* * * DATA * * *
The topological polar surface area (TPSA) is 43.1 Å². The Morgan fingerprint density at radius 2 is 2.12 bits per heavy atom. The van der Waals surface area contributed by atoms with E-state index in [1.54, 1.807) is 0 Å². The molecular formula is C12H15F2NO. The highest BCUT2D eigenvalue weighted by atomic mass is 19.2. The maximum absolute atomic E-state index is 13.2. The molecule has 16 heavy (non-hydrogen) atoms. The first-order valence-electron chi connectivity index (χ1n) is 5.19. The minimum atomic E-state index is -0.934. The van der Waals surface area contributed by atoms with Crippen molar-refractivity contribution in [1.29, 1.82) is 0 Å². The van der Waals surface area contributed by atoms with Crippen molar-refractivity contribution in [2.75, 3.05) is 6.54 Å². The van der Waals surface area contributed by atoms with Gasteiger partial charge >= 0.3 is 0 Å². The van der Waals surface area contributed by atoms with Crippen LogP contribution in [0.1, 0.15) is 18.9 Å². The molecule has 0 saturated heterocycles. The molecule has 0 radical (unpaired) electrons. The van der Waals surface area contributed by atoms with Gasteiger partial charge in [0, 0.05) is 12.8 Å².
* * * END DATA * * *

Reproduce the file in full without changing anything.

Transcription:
The topological polar surface area (TPSA) is 43.1 Å². The Morgan fingerprint density at radius 2 is 2.12 bits per heavy atom. The van der Waals surface area contributed by atoms with E-state index in [1.54, 1.807) is 0 Å². The molecular formula is C12H15F2NO. The highest BCUT2D eigenvalue weighted by atomic mass is 19.2. The maximum absolute atomic E-state index is 13.2. The molecule has 16 heavy (non-hydrogen) atoms. The first-order valence-electron chi connectivity index (χ1n) is 5.19. The minimum atomic E-state index is -0.934. The van der Waals surface area contributed by atoms with Crippen molar-refractivity contribution in [1.29, 1.82) is 0 Å². The van der Waals surface area contributed by atoms with Crippen molar-refractivity contribution in [2.75, 3.05) is 6.54 Å². The van der Waals surface area contributed by atoms with Gasteiger partial charge >= 0.3 is 0 Å². The van der Waals surface area contributed by atoms with Crippen LogP contribution in [0.1, 0.15) is 18.9 Å². The molecule has 0 saturated heterocycles. The molecule has 0 radical (unpaired) electrons. The van der Waals surface area contributed by atoms with Gasteiger partial charge in [0, 0.05) is 12.8 Å².